Wednesday, January 28, 2004
Stop the Journalistic Shenanigans
The Los Angeles Times expressed its view yesterday on the controversy over challenges by the county’s Office of Public Defender to the entitlement of Rocky Delgadillo to hold his post as Los Angeles city attorney. Its editorial, titled “Stop the Legal Shenanigans,” was based on giant-sized misconceptions of fact and law.
The editorial writer derived the facts primarily from the Times’ news story on Saturday. Unfortunately, that was not a reliable source of information.
The editorial began:
“So grim are state and local finances that some trial courts could close their doors this year and lay off more employees. Yet for two weeks now, county public defenders have filed hundreds of time-consuming motions arguing that because Rocky Delgadillo was not an active member of the California bar when he worked for Mayor Richard Riordan, he is not qualified to be city attorney. Their clients, they add, should thus be set free. They’re not arguing that Delgadillo lacks qualification as a lawyer, only that he hadn’t paid extra dues to keep his bar membership active between 1995 and 1999.”
It went on to say:
“Public defenders have made this silly argument in at least 500 cases over the last two weeks. Not one judge has bought it. But as of Monday, they were still at it.”
This is rubbish.
No judge, to our knowledge, has addressed the contention that Delgadillo is legally unqualified for his post. Rather, the judges have ruled that demurrers do not lie to misdemeanor complaints based on a challenge to the city attorney’s entitlement to office. They have found that such a challenge may only be made in an action in quo warranto.
THE ARGUMENT THAT THE TIMES trivialized—first put forth Jan. 9 in a column in this newspaper—is that Delgadillo did not meet the criteria for office when he ran, and was elected, in 2001. The City Charter provides:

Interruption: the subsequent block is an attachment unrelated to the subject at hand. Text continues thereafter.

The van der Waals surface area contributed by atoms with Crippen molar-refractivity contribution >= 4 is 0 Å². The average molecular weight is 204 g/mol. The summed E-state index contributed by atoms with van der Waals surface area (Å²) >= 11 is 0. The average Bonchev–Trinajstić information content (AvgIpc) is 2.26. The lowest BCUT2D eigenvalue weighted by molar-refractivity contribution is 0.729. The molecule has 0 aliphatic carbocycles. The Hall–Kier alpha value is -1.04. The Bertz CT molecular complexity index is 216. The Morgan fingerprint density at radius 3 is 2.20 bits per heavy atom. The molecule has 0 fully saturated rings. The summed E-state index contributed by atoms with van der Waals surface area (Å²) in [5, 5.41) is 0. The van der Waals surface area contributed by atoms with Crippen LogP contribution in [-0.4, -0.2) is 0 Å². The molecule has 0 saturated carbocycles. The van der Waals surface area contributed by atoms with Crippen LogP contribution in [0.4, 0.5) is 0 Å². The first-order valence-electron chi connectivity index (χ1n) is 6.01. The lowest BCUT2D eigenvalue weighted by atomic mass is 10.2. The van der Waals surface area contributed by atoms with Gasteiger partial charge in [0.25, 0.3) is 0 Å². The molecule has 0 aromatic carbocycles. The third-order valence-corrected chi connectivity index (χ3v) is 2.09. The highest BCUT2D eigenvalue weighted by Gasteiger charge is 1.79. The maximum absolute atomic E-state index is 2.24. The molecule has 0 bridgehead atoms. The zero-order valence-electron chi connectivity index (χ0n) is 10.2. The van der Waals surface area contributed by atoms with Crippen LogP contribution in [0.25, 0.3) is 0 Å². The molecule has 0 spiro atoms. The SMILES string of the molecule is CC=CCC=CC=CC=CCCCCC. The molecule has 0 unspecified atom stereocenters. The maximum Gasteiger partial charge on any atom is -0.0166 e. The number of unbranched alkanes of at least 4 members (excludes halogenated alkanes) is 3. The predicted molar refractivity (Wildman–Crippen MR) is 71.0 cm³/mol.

“The City Attorney must be qualified to practice in all the courts of the state, and must have been so qualified for at least five years immediately preceding his or her election.”
Delgadillo was on inactive status during part of the preceding five-year period, meaning that it would have been a misdemeanor and a contempt for him to have practiced law. He was not legally “qualified to practice” for the entire five-year period, hence he did not meet the requirement for running for city attorney.
The Times editorial went on to say:
“The idea to challenge Delgadillo’s qualifications came from a recent article on Deputy Dist. Atty. Lea Purwin D’Agostino in a local legal newspaper. D’Agostino, who finished third in the 2001 city attorney’s race that Delgadillo won, called on the state attorney general to review whether Delgadillo could serve, because he was not practicing law when he ran for office.”
No one has suggested—not she, not columns in this newspaper, and certainly not the memoranda of points and authorities filed by the Office of Public Defender—that Delgadillo was unqualified for office because he was not practicing law when he ran for the post of city attorney. He did not meet the criteria set forth in the charter because he was not legally qualified to practice law during that portion of the five-year period preceding the June 5, 2001 election when he was on inactive status. An active bar license is a qualification.
THE TIMES PROCLAIMED THAT Mayor James Hahn, while city attorney, “ruled” that a person on inactive status may run for city attorney. To begin with, city attorneys do not make rulings. Judges “rule”; lawyers don’t.
City attorneys do sometimes issue opinions. In responding to the demurrers, the Office of City Attorney sought to create the illusion that Hahn had promulgated an opinion in response to an inquiry from then-City Councilman Mike Feuer. The writing that was attached, dated Feb. 23, 2000, bore a space for Hahn’s signature, but no signature. Last week, as reported in this newspaper, the mayor’s office said that Hahn did not sign or send the letter/opinion. Saturday’s Times story reflected an awareness of that fact. Accordingly, the Times editorial was off base in declaring that Hahn had made a pronouncement on the matter.
(In response to a Public Records Act request, Chief Deputy City Attorney Pedro B. “Pete” Echevarria late Monday advised the MetNews that he wrote the letter—contrary to the express representation by his office in its points and authorities that Hahn drafted it—and that the draft was “in electronic form.” In other words, it was merely a print-out from his computer of a letter/opinion to which Hahn had not seen fit, for whatever reason, to affix his signature.)